Shoplifting Charges in South Dakota

Learn about the laws, penalties and civil consequences of a shoplifting charge in South Dakota. Find out if you can avoid a conviction and criminal record.

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Shoplifters in South Dakota face criminal penalties such as jail time and fines, with penalties increasing with the value of the stolen goods. In addition, shoplifters can be sued in civil court by victimized merchants to recover damages.

South Dakota Shoplifting Laws

South Dakota punishes shoplifting as theft. Actions that constitute theft include taking or exercising unauthorized control over another person’s property, with the intent to deprive that person of the property, or obtaining another’s property by deception. The definition of the theft could include taking merchandise from a store without paying or altering price tags to pay less than the retail value.

Merchants can detain shoplifters for a reasonable period to determine their identity, to determine whether they have stolen merchandise, and to contact law enforcement or a parent. Shoplifters face the criminal and civil penalties described below.

South Dakota Shoplifting Criminal Penalties

Charge

Classification

Penalty

Petty theft in the second degree: theft of property valued at $400 or less

Class 2 misdemeanor

Up to 30 days of county jail time and/or a $500 fine, plus restitution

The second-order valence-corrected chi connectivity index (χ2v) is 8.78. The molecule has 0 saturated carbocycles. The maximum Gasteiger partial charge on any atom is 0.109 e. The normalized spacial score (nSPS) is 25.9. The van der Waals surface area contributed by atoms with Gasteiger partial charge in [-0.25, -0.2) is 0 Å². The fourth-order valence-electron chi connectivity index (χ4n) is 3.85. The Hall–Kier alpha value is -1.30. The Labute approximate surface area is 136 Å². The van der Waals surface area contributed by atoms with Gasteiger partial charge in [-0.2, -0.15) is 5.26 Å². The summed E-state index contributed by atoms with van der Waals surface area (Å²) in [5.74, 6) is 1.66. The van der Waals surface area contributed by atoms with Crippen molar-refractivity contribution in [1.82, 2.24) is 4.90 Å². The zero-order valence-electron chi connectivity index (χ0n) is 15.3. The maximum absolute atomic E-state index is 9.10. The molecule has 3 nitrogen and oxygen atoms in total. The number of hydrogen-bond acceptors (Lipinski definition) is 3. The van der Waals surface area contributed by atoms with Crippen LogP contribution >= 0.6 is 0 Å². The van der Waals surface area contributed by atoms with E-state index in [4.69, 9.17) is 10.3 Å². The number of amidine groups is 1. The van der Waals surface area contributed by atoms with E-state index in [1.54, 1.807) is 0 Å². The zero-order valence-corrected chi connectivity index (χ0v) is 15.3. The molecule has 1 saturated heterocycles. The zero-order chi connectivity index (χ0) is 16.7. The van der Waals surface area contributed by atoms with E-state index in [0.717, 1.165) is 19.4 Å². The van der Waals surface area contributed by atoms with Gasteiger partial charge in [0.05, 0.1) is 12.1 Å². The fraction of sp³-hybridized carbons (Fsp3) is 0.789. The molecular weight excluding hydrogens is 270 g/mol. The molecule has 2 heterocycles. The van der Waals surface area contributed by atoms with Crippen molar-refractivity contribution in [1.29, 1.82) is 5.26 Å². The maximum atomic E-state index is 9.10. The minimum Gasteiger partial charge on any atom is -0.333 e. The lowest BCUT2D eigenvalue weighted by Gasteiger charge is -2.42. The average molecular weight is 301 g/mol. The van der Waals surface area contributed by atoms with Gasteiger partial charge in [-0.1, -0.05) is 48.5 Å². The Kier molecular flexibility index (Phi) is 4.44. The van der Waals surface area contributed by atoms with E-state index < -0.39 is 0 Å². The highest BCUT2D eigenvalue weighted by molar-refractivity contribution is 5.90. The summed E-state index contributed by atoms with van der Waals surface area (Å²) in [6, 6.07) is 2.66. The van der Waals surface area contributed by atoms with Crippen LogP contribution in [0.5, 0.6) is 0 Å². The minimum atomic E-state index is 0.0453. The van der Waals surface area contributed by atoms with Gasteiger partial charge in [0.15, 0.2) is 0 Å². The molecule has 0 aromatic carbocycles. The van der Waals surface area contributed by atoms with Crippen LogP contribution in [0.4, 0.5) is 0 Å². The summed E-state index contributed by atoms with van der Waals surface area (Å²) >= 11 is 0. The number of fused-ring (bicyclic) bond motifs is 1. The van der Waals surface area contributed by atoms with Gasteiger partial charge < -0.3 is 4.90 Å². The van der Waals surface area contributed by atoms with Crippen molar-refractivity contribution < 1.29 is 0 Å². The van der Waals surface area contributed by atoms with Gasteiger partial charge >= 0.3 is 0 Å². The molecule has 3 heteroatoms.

Petty theft in the first degree: Theft of property valued at more than $400, up to $1,000

Class 1 misdemeanor

Up to one year of county jail time and/or a $2,000 fine, plus restitution

Grand theft felony: Theft of a firearm or theft of property valued at more than $1,000, up to $100,000

Class 4 felony

Up to 10 years of jail time and/or a $20,000.00 fine

Aggravated grand theft felony: Theft of property valued at more than $100,000

Class 3 felony

Up to 15 years of jail time and/or a $30,000.00 fine

Civil Penalties

Adult and emancipated minor shoplifters, and the parents or guardians of unemancipated minor shoplifters, may be sued in civil court by a victimized merchant.  Merchants are entitled to the retail value of the stolen merchandise, as well as a penalty equal to the greater of $100 or four times the retail value. Merchants are entitled to these monetary awards even if the stolen goods are recovered.

Probation without Judgment and Plea Bargains

South Dakota allows for courts to suspend the sentence of those accused of first-time offenses and to place them on probation without entering a judgment of guilt (S.D. Codified Laws § 23A-27-13). The accused will be required to complete specific requirements mandated by the program, such as community service, and restitution. If the requirements are completed successfully, the criminal charges will be dismissed.

If first offender programs are not an option, the accused may be able arrange a plea bargain with the prosecutor assigned to their case. Plea bargains typically involve receiving a lesser charge or lighter sentencing in exchange for a guilty plea.

Learn more about diversion and pretrial options.

Getting Legal Help

If you have been accused of shoplifting in South Dakota, you should strongly consider contacting an experienced criminal lawyer. A qualified attorney can help you explore your options, such as pursuing first offender programs, raising defenses, negotiating a plea bargain, and other possibilities in order to minimize the consequences of a shoplifting charge.

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